St. Thomas, Apostle

“Incredulité de Saint Thomas” (The Disbelief of Saint Thomas), a painting by James Joseph Jacques Tissot, circa 1890.

Now Thomas, one of the twelve, called the Twin, was not with them when Jesus came. So the other disciples told him, “We have seen the Lord.” But he said to them, “Unless I see in his hands the mark of the nails, and place my finger into the mark of the nails, and place my hand into his side, I will never believe.”

Eight days later, his disciples were inside again, and Thomas was with them. Although the doors were locked, Jesus came and stood among them and said, “Peace be with you.” Then he said to Thomas, “Put your finger here, and see my hands; and put out your hand, and place it in my side. Do not disbelieve, but believe.” Thomas answered him, “My Lord and my God!” Jesus said to him, “Have you believed because you have seen me? Blessed are those who have not seen and yet have believed.”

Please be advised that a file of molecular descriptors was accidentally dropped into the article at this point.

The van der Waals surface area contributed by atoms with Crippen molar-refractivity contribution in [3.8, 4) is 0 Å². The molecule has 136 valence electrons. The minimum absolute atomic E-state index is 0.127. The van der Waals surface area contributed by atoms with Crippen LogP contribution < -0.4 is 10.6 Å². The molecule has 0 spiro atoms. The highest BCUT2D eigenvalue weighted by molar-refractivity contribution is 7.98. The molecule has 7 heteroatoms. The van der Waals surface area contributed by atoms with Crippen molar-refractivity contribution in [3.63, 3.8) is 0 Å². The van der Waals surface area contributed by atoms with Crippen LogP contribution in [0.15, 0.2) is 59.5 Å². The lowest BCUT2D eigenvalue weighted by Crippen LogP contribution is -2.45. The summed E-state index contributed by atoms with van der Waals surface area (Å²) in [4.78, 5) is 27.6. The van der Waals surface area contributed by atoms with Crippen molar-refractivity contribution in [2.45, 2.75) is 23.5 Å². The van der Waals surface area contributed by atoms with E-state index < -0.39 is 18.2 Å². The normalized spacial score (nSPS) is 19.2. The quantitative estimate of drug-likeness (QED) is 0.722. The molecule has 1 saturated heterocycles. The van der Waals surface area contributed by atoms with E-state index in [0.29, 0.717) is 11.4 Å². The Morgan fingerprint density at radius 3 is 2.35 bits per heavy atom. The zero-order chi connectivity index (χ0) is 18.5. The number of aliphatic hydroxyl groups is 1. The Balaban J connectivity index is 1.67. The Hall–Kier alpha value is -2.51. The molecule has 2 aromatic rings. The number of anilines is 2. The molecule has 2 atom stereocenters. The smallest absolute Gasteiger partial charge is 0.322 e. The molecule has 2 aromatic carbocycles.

John 20:24-29

Though slightly late to the party, the apostle Thomas is counted among the eyewitnesses to Jesus’s resurrection. Without him, we would not have this blessing and assurance: “Blessed are those who have not seen and yet have believed.”

Pictured is his shield, which can be viewed here on campus with the other New Testament Evangelist Shields in Wyneken Hall. The square represents the church that St. Thomas is said to have built in India, whereas the spear is a sign of his martyrdom. Tradition says that he was martyred by a pagan priest, having been first stoned then riddled with arrows, and finally killed with a spear.